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Microservices Expo: Book Review

Book Review: Presentation Patterns

Techniques for Crafting Better Presentations

Being a consultant has landed me in a ton of different roles. Sometimes those roles required giving a lot of presentations and some of them did not require me to give any. A few of those positions had me using PowerPoint more than Visual Studio. There were also a few that wanted the presentations recorded live and some made without an audience.

I have presented enough now that I don't mind presenting at all, but that doesn't mean my audience always likes sitting through the presentations I create. I have never had food thrown at me, but I have seen the zombie gaze staring back at me as though I had successfully pulled off mass hypnosis. This usually happens when I have a mixed audience and I am not targeting a mixed audience. Sometimes things are too technical, boring the end user and managers, and sometimes they aren't technical enough boring the developers.

This book offers a ton of advice on how to not to preform mass hypnosis on your audience. It is a well organized catalog patterns that provides sound advice for designing, creating, and delivering your presentations.

It is broken down into three parts. The parts of the book coincide with the parts of the recommended process to follow when creating presentations. I have listed the parts and the chapters they contain below.

Part I: Prepare
Chapter 1. Presentation Prelude Patterns
Chapter 2. Creativity Patterns

Part II: Build
Chapter 3. Slide Construction Patterns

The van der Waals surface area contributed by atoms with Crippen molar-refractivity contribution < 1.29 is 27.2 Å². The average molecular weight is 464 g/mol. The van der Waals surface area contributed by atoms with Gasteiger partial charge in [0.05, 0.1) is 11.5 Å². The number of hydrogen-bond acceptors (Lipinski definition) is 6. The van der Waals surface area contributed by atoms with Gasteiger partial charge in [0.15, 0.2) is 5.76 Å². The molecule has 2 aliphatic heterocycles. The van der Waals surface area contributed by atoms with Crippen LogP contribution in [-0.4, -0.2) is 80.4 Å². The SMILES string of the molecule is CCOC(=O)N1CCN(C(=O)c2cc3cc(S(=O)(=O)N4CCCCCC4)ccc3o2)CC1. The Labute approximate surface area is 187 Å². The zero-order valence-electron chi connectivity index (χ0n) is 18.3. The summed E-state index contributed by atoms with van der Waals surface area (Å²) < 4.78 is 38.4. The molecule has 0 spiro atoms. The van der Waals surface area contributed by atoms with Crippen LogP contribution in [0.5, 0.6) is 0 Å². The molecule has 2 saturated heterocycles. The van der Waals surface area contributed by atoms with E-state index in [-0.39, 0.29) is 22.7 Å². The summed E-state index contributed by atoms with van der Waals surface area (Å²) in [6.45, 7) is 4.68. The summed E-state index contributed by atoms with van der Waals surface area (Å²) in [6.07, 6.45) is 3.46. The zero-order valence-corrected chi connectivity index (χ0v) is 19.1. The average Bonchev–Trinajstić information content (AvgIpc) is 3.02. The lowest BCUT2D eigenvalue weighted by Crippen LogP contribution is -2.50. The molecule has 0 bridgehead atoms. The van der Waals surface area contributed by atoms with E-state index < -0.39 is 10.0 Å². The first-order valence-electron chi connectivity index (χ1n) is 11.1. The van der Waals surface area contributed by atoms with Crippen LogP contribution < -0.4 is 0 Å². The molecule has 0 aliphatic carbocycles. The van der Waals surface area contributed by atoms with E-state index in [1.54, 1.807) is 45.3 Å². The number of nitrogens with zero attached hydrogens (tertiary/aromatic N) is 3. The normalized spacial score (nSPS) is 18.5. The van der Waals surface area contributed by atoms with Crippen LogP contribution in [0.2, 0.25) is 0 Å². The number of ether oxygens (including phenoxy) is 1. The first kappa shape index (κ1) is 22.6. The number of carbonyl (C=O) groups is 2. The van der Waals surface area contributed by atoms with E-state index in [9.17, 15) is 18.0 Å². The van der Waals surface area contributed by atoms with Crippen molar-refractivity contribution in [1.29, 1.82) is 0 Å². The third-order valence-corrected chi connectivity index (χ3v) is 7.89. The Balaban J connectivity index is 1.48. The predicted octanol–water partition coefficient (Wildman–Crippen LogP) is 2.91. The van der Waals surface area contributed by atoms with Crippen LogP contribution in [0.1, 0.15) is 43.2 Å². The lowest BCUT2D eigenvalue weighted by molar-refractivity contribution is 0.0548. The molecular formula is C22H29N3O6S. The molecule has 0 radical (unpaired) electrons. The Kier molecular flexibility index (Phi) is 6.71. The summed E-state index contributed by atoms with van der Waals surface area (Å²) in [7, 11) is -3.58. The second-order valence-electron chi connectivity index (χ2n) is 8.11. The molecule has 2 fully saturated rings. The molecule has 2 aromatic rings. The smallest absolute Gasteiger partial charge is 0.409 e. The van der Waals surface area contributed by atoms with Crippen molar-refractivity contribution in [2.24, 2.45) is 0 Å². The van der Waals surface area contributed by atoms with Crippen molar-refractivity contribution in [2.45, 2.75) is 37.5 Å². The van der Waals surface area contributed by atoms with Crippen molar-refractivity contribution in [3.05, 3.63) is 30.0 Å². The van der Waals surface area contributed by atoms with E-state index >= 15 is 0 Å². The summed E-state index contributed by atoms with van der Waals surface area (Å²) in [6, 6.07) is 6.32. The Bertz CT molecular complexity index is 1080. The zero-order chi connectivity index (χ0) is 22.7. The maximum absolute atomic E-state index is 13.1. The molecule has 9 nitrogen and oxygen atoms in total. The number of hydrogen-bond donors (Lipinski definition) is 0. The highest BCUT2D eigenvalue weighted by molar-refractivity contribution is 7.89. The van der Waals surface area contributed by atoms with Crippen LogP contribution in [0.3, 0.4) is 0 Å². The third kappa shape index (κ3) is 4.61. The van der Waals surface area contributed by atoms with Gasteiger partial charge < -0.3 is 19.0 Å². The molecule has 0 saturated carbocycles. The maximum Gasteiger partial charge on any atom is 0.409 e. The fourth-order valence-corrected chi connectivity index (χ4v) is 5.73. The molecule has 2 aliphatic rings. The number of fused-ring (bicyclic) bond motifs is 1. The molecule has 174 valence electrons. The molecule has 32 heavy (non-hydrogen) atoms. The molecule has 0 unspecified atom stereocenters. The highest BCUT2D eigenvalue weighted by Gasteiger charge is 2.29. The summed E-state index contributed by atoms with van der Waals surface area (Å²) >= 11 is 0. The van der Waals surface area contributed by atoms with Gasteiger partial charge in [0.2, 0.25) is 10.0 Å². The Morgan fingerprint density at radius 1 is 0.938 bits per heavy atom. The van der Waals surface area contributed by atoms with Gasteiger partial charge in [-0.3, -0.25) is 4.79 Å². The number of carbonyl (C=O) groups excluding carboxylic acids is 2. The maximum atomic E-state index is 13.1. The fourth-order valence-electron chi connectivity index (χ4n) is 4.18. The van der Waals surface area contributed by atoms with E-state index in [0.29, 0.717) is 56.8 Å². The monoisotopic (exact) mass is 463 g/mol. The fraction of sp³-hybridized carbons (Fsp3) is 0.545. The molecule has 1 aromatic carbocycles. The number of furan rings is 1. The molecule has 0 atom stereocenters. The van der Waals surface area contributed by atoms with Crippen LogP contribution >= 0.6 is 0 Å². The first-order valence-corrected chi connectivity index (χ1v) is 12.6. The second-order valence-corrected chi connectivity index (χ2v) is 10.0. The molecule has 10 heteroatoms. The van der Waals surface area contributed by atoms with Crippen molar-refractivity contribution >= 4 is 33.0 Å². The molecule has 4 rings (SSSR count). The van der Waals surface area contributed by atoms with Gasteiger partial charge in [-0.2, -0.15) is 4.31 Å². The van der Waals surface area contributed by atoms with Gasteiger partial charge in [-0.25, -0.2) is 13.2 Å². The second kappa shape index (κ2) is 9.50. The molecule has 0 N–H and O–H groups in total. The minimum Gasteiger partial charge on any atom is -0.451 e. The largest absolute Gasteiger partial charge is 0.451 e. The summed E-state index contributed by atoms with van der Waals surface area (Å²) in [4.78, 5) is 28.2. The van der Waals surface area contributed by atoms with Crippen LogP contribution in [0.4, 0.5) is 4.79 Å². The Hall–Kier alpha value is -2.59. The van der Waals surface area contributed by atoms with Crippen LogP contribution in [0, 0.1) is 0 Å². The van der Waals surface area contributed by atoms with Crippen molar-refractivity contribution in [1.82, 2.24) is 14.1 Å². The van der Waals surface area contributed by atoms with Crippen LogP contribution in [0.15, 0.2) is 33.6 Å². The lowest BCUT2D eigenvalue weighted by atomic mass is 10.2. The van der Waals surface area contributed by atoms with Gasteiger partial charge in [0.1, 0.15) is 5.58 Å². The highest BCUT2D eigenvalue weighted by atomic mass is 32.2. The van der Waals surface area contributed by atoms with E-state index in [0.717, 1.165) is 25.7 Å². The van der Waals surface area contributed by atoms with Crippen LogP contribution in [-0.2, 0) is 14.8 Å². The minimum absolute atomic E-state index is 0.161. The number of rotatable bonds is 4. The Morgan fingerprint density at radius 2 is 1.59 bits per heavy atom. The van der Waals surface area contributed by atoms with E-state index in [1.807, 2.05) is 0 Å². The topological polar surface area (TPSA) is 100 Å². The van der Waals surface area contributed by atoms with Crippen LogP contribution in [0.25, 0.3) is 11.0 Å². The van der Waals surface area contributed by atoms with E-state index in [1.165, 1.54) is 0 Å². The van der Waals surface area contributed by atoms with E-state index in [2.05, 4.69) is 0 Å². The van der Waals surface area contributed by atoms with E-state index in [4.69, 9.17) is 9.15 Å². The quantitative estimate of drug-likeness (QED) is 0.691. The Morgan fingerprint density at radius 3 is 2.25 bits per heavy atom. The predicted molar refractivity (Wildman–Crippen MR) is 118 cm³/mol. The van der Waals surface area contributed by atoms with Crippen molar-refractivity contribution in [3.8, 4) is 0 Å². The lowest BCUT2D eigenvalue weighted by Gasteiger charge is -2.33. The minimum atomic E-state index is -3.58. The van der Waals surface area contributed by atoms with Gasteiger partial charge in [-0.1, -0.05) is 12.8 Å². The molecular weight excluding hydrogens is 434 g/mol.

Chapter 4. Temporal Patterns
Chapter 5. Demonstrations versus Presentations

Part III: Deliver
Chapter 6. Stage Prep
Chapter 7. Performance Antipatterns
Chapter 8. Performance Patterns

I like the way the book is structured. It covers the entire process from the inception of the presentation, to building it, to delivering it. The process helps you think about presentations the right way for the given part of the process you are in. The book does not skimp on the building of the presentation. There are tons of pointers on how to correctly layout and structure the presentation. The book also include interludes that help put the pattern into context.

The authors don't only list positive ways to improve your presentations, they also list a ton of Antipatterns along the way. An example of an Antipattern is dealing with hecklers. I have personal experience with them and this book is spot on with how to deal with them.

My favorite part of the book is that it was written by technologists. As a software architect one of the most critical aspects of my job is to communicate efficiently and clearly to a diverse audience. Following the advice in this book will definitely help with that in the future.

All in all I highly recommend this book to every Enterprise and Software Architect. The authors speak our language and have laid the book out in a very comfortable format. I also recommend it to anyone that has to do presentations. It is a great compilation of advice on how to deliver successful presentations.

Presentation Patterns: Techniques for Crafting Better Presentations

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Tad Anderson has been doing Software Architecture for 18 years and Enterprise Architecture for the past few.

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